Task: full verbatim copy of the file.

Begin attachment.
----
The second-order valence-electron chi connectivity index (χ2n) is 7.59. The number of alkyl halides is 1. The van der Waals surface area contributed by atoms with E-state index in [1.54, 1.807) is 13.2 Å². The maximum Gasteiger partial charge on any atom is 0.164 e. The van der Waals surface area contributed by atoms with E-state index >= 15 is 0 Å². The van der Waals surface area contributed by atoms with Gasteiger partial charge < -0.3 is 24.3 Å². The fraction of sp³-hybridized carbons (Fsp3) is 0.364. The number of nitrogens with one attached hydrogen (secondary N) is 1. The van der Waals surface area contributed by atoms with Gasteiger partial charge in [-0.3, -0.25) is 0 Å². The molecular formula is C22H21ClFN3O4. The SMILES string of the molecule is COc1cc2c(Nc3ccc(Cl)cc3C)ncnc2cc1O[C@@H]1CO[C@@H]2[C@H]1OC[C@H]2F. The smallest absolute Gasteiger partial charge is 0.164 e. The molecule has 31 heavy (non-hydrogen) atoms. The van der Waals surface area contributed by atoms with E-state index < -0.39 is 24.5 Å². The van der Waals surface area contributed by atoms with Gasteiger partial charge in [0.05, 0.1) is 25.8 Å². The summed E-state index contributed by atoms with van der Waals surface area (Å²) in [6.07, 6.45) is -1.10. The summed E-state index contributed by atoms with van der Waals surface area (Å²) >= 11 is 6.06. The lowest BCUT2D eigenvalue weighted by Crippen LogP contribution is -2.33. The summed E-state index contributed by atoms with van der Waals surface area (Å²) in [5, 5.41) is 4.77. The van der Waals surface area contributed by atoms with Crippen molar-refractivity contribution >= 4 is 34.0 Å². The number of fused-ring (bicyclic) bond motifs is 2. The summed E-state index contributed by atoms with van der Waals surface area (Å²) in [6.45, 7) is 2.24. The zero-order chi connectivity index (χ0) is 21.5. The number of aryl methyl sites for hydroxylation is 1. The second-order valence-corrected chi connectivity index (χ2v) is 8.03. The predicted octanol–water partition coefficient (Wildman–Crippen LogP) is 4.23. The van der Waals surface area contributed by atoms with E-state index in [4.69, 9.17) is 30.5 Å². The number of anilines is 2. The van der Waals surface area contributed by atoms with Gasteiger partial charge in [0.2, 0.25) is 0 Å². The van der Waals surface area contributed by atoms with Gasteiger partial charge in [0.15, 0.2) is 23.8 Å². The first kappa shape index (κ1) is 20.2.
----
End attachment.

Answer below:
The second-order valence-electron chi connectivity index (χ2n) is 7.59. The number of alkyl halides is 1. The van der Waals surface area contributed by atoms with E-state index in [1.54, 1.807) is 13.2 Å². The maximum Gasteiger partial charge on any atom is 0.164 e. The van der Waals surface area contributed by atoms with E-state index >= 15 is 0 Å². The van der Waals surface area contributed by atoms with Gasteiger partial charge < -0.3 is 24.3 Å². The fraction of sp³-hybridized carbons (Fsp3) is 0.364. The number of nitrogens with one attached hydrogen (secondary N) is 1. The van der Waals surface area contributed by atoms with Gasteiger partial charge in [-0.3, -0.25) is 0 Å². The molecular formula is C22H21ClFN3O4. The SMILES string of the molecule is COc1cc2c(Nc3ccc(Cl)cc3C)ncnc2cc1O[C@@H]1CO[C@@H]2[C@H]1OC[C@H]2F. The smallest absolute Gasteiger partial charge is 0.164 e. The molecule has 31 heavy (non-hydrogen) atoms. The van der Waals surface area contributed by atoms with E-state index < -0.39 is 24.5 Å². The van der Waals surface area contributed by atoms with Gasteiger partial charge in [0.05, 0.1) is 25.8 Å². The summed E-state index contributed by atoms with van der Waals surface area (Å²) in [6.07, 6.45) is -1.10. The summed E-state index contributed by atoms with van der Waals surface area (Å²) >= 11 is 6.06. The lowest BCUT2D eigenvalue weighted by Crippen LogP contribution is -2.33. The summed E-state index contributed by atoms with van der Waals surface area (Å²) in [5, 5.41) is 4.77. The van der Waals surface area contributed by atoms with Crippen molar-refractivity contribution >= 4 is 34.0 Å². The number of fused-ring (bicyclic) bond motifs is 2. The summed E-state index contributed by atoms with van der Waals surface area (Å²) in [6.45, 7) is 2.24. The zero-order chi connectivity index (χ0) is 21.5. The number of aryl methyl sites for hydroxylation is 1. The second-order valence-corrected chi connectivity index (χ2v) is 8.03. The predicted octanol–water partition coefficient (Wildman–Crippen LogP) is 4.23. The van der Waals surface area contributed by atoms with E-state index in [4.69, 9.17) is 30.5 Å². The number of anilines is 2. The van der Waals surface area contributed by atoms with Gasteiger partial charge in [0.2, 0.25) is 0 Å². The van der Waals surface area contributed by atoms with Gasteiger partial charge in [0.15, 0.2) is 23.8 Å². The first kappa shape index (κ1) is 20.2.